Tag Archives: David

Se7en Title Sequence

Directed in 1995, David Fincher’s Se7en is a film that defies easy categorization. Perhaps too dark to qualify as a golden classic despite having all the right ingredients, neither is it a cult film in the traditional sense, as it is stocked with A-list talent and propped up by a smart script, a memorable score and rich cinematography, and a production value in lockstep with Fincher’s vision for the film.

But few would question its merits as a cop drama, which as a genre trails right behind Westerns as films that Americans love to love but rarely support at the box office. Se7en beat those odds and enjoyed wide critical and popular success thanks in large part to a strong word of mouth around the film’s many hairpin turns, and one other thing: its title sequence.

It’s a sequence that has drawn comparisons to the grotesque photography of Joel-Peter Whitkin and the experimental self-aware filmmaking of Stan Brakhage, and its format has been likened to Stephen Frankfurt’s title design for Robert Mulligan’s 1963 adaptation of the courtroom thriller To Kill a Mockingbird, which also features close-up photography of personal items to describe the psyche of one of the film’s key players. But it is more likely a convergence of unique circumstances and artistic vision that gave the Se7en titles their own distinct cadence, blending Fincher’s treatment of the film itself with Kyle Cooper’s visual interpretation of its narrative.

Find out more here.

B.B. King on The Blues

“I don’t like to feel that I owe anything. I like to feel that I pay my own way, no free lunch.”
– B.B. King on September 5, 1986, as told to Joe Smith

Mr. B.B. King. The blues legend says he played 300 nights a year for four-plus decades. That’s just ridiculous. We’re talking about nearly 15,000 shows. King turns 90 this year and you still just might be able to see him on stage. So what’s his secret?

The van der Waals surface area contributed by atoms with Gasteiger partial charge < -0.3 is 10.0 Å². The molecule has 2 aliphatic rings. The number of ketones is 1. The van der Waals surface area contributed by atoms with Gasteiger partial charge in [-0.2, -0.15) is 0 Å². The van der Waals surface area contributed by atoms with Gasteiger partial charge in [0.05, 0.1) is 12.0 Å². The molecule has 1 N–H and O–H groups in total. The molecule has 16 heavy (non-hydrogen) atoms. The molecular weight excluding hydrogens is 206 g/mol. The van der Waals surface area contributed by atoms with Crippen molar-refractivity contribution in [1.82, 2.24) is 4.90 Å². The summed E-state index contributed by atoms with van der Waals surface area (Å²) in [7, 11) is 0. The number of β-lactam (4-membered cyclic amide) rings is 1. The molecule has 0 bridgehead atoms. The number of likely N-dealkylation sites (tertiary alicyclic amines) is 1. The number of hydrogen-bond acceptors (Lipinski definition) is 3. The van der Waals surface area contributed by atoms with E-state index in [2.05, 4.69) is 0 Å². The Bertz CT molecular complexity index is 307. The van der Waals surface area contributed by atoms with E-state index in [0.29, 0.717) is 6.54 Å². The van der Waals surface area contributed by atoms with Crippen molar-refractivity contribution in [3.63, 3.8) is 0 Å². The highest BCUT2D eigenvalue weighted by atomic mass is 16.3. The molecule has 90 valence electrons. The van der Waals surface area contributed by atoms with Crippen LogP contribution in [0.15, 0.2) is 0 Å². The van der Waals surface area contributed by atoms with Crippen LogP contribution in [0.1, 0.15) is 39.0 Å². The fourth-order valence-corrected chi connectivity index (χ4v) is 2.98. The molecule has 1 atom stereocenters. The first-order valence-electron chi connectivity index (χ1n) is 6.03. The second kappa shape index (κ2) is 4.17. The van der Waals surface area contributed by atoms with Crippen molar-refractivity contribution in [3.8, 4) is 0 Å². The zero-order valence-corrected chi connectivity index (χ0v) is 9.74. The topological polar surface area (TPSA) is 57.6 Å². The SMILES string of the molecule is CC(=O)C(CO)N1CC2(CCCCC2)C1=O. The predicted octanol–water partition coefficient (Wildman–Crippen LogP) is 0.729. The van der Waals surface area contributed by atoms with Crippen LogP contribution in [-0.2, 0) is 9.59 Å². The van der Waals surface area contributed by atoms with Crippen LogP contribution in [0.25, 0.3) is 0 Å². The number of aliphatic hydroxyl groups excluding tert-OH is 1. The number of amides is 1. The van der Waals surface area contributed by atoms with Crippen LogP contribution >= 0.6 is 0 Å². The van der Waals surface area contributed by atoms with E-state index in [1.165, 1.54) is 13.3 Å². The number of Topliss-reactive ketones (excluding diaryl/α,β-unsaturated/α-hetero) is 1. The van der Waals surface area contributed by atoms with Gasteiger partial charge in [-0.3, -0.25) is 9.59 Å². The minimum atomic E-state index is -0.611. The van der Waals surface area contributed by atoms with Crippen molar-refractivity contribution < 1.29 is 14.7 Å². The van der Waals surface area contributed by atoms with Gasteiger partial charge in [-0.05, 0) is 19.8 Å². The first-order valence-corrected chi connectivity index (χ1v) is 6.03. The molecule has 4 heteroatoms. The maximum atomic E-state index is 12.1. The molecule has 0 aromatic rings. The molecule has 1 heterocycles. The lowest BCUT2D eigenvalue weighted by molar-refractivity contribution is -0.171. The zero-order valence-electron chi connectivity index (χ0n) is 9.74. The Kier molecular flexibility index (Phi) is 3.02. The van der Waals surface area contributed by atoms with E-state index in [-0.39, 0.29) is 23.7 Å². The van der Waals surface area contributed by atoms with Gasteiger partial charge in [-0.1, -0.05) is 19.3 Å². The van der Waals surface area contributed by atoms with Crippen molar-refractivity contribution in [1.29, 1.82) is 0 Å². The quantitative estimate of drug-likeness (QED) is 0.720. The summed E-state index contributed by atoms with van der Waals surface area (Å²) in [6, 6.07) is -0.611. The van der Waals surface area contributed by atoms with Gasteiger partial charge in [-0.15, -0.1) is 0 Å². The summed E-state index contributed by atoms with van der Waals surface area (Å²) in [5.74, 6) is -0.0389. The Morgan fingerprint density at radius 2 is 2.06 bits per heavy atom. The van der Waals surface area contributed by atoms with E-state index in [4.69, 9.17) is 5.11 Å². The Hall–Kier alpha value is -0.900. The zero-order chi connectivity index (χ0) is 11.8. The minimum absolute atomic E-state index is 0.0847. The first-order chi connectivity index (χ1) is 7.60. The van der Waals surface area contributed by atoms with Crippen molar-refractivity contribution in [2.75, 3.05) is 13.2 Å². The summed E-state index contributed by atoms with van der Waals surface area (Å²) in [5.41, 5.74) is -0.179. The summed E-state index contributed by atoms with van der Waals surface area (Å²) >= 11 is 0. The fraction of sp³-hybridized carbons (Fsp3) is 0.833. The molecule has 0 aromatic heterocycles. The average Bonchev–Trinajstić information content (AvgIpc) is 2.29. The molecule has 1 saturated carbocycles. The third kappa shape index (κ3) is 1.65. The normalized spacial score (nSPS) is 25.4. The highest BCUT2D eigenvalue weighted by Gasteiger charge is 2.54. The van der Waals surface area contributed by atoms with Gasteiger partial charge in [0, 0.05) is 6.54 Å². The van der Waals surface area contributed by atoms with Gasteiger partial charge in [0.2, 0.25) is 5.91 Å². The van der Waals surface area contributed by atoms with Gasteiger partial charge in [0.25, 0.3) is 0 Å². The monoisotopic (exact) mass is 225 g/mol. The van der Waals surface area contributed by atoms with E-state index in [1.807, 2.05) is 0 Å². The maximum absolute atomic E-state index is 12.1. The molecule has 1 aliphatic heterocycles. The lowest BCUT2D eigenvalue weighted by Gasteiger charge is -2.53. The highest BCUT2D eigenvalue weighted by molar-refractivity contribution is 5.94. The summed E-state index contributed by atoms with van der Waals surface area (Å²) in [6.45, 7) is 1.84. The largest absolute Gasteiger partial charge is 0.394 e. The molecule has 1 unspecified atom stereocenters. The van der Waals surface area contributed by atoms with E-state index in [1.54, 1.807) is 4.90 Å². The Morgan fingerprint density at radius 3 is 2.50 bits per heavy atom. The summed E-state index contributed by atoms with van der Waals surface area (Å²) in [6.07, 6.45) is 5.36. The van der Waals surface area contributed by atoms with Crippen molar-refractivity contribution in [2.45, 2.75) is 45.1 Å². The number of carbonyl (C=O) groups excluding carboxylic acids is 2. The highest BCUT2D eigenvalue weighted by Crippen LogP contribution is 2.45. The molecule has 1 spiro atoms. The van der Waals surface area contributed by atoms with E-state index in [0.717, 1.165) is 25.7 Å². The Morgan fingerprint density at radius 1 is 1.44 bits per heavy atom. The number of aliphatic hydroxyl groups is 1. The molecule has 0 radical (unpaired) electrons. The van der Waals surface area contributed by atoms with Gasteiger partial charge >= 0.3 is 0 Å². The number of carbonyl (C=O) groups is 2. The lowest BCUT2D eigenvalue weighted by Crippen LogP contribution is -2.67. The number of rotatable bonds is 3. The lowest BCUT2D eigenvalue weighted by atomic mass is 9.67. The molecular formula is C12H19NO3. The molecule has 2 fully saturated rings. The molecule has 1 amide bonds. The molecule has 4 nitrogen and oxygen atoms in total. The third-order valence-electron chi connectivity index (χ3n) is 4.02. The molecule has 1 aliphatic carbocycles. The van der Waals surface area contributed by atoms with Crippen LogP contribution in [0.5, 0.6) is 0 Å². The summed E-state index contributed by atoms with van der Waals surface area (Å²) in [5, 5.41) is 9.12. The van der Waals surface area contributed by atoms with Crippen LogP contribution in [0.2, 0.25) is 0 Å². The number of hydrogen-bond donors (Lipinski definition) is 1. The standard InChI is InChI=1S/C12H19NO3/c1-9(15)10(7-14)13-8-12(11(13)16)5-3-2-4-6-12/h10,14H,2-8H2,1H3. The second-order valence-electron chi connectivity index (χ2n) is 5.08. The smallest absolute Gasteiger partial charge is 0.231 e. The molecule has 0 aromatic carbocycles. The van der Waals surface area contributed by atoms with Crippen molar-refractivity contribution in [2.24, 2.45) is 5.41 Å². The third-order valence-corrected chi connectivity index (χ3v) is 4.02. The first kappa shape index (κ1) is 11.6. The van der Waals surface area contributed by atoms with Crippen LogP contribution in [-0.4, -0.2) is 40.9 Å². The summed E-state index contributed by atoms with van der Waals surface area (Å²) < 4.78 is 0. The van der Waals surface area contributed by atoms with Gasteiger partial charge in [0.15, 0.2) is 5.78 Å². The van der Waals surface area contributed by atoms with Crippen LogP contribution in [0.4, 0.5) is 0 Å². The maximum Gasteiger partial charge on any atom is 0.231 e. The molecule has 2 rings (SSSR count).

In this animated film created from B.B. King’s interview with legendary music executive, Joe Smith, the musician explains how he approaches an audience, how a fire at a juke joint led to his naming his guitar “Lucille”, why the blues isn’t just being down on your luck, and why compliments don’t mean it’s time to stop practicing or perfecting your craft.

PIXIES – GREENS AND BLUES

I’m not together, and you know it’s true.
My bits all wander in the trees.
And if I ever seem a little strange,
Would you excuse me please?

I said I’m human, but you know I lie.
I’m only visiting this shore.
I’ll soon be leaving in the outbound tide
I pray again we will meet.

I’m wasting your time, just talking to you
Maybe best you go on home.
I’ll leave you alone, fade from your mind,
Slip into the greens and blues.

I said I’m human, but you know I lied.
I’m only visiting this shore.
I’ll soon be leaving in the outbound tide.
I pray again we will meet.

I’m wasting your time, just talking to you
Maybe best you go on home.
I’ll leave you alone, fade from your mind
Slip into the greens and blues.

Greens and blues…

I’m wasting your time, just talking to you,
Maybe best you go on home.
I’ll leave you alone, fade from your mind,
Slip into the greens and blues.

I’m wasting your time, just talking to you,
Maybe best you go on home.
I’ll leave you alone, fade from your mind,
Slip into the greens and blues.

Twenty Eight Feet: life on a little wooden boat

A short documentary about David Welsford, who has given up the luxuries of land in search for happiness and adventure on a 50 year old wooden boat he restored from a scrap heap. Featuring music from Bahamas, Acres & Acres and Ben Howard!

Twenty Eight Feet: life on a little wooden boat from kevinAfraser on Vimeo.